Decade in review: “A Star Is Born,” “The Greatest Showman” and “Popstar: Never Stop Never Stopping” are among the decade’s best
Who says the musical is dead? The last 10 years have been jam-packed with effervescent, hilarious and melancholy movie musicals for moviegoers of every kind. Whether they incorporate their songs magically into the narrative or simply break at every possible turn for another gangbusters performance, these films kept a song in our hearts and married their wonderful tunes to memorable, sometimes completely unforgettable storylines. To each of these incredible films we say, “Bravo.”
Runners-Up (alphabetically): “Anna and the Apocalypse,” “Get On Up,” “Frozen,” “Jem and the Holograms,” “The Last Five Years,” “London Road,” “The Lure,” “Moana,” “Pitch Perfect 2,” “Tangled”
10. “The Greatest Showman” (2017)The life of circus entrepreneur P.T. Barnum was nowhere near as sappy and sanitized as it appears in Michael Gracey’s “The Greatest Showman.” But then again, selling tickets to see an entertaining lie because the truth is inconvenient and/or grotesque is entirely in keeping with Barnum’s modus operandi. Hugh Jackman smarms his way through a string of dazzling, show-stopping numbers about the importance of following your dreams, as his team of sideshow performers find their own voices by embracing the very qualities that made them otherwise ostracized. It’s undeniably charming and catchy musical filmmaking; just don’t forget to take it all with a mountainous grain of salt.
9. “Pitch Perfect” (2012)It’s pretty daring for any movie to call itself “Pitch Perfect,” but Jason Moore’s film gets away with it. This absolutely delightful college comedy stars Anna Kendrick as a promising DJ who’s forced to join a disgraced a cappella group and ultimately helps transform their old-fashioned sound into a bold, modern new musical group with powerful bonds that are forged through stressful friendships. The arrangements are a treat, the cast is uniformly wonderful and hilarious, and — while we’re at it — Elizabeth Banks’ sequel “Pitch Perfect 2” is a fantastic continuation of every element that made the original such a treasure in the first place.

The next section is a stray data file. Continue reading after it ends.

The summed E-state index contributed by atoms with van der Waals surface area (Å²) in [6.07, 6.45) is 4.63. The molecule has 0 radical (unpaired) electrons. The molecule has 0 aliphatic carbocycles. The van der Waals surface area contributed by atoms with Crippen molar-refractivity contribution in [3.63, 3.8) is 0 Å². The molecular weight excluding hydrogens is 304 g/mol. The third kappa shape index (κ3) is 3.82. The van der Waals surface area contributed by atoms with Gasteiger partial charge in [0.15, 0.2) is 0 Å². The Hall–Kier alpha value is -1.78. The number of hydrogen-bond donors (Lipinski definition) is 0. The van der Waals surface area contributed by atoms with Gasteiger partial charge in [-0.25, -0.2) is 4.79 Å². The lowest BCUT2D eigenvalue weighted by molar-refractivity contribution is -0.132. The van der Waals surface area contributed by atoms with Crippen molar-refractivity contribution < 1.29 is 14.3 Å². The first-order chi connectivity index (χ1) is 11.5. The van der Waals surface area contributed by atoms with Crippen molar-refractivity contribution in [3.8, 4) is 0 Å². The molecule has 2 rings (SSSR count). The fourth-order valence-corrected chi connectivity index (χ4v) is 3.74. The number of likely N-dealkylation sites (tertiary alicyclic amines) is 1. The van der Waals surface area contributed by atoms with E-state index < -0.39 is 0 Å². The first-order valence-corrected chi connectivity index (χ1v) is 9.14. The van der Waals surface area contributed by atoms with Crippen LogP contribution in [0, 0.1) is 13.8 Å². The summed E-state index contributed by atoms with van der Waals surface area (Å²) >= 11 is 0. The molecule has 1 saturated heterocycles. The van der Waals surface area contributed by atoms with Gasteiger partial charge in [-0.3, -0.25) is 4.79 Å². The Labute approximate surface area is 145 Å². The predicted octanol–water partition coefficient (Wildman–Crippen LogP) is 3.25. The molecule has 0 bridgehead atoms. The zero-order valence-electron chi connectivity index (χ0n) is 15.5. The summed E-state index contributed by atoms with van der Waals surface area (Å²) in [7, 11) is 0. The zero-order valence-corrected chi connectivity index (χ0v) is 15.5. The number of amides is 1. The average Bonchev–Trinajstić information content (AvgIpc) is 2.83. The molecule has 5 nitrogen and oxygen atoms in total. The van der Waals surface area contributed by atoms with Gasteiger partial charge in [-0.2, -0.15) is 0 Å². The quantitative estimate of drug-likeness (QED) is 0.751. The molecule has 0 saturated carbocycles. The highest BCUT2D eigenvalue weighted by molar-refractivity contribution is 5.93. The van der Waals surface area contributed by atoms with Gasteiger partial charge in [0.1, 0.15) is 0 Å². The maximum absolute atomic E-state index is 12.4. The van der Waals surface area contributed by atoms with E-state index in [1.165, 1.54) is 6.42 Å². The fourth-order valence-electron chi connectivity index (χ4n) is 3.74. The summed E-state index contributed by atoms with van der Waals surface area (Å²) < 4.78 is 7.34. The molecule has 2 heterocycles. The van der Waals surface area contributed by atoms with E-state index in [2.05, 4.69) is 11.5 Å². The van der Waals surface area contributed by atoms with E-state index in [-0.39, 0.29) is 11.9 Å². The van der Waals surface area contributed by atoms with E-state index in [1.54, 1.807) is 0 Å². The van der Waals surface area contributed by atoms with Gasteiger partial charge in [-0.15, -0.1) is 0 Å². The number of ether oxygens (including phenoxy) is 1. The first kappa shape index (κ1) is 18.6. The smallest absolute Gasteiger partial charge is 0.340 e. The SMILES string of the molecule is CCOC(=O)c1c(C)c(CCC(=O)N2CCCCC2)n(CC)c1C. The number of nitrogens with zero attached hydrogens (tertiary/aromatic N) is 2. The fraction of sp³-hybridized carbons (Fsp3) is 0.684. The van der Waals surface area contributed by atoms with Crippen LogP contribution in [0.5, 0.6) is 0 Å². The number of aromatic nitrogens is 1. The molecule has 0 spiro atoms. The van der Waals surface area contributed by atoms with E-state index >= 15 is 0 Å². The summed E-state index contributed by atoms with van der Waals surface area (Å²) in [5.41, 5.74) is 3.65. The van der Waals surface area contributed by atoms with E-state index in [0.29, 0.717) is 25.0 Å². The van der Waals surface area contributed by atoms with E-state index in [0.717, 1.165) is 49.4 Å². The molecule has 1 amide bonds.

8. “The Muppets” (2011)After a long hiatus from the big screen, the Muppets returned in a movie that captures all the magic and whimsy that made Jim Henson’s lovably weird creations so popular in the first place. Jason Segel (who also co-wrote the screenplay) stars as a midwestern everyman whose Muppet brother, Walter (voiced by Peter Linz), uncovers a scheme by an evil billionaire to bulldoze Muppet Studios. To save the legacy of the Muppets, the brothers get the band back together in a massive intercontinental road trip that gives all the beloved characters a chance to reflect on what they mean to each other… and what being a Muppet means to people who aren’t a part of the group. Bret McKenzie’s “Man or Muppet” rightfully won an Academy Award for Best Original Song, but his soundtrack is full of bright and teary-eyed tunes, from “Life’s a Happy Song” to “Pictures in My Head” to an unforgettable all-chicken cover of “Forget You.”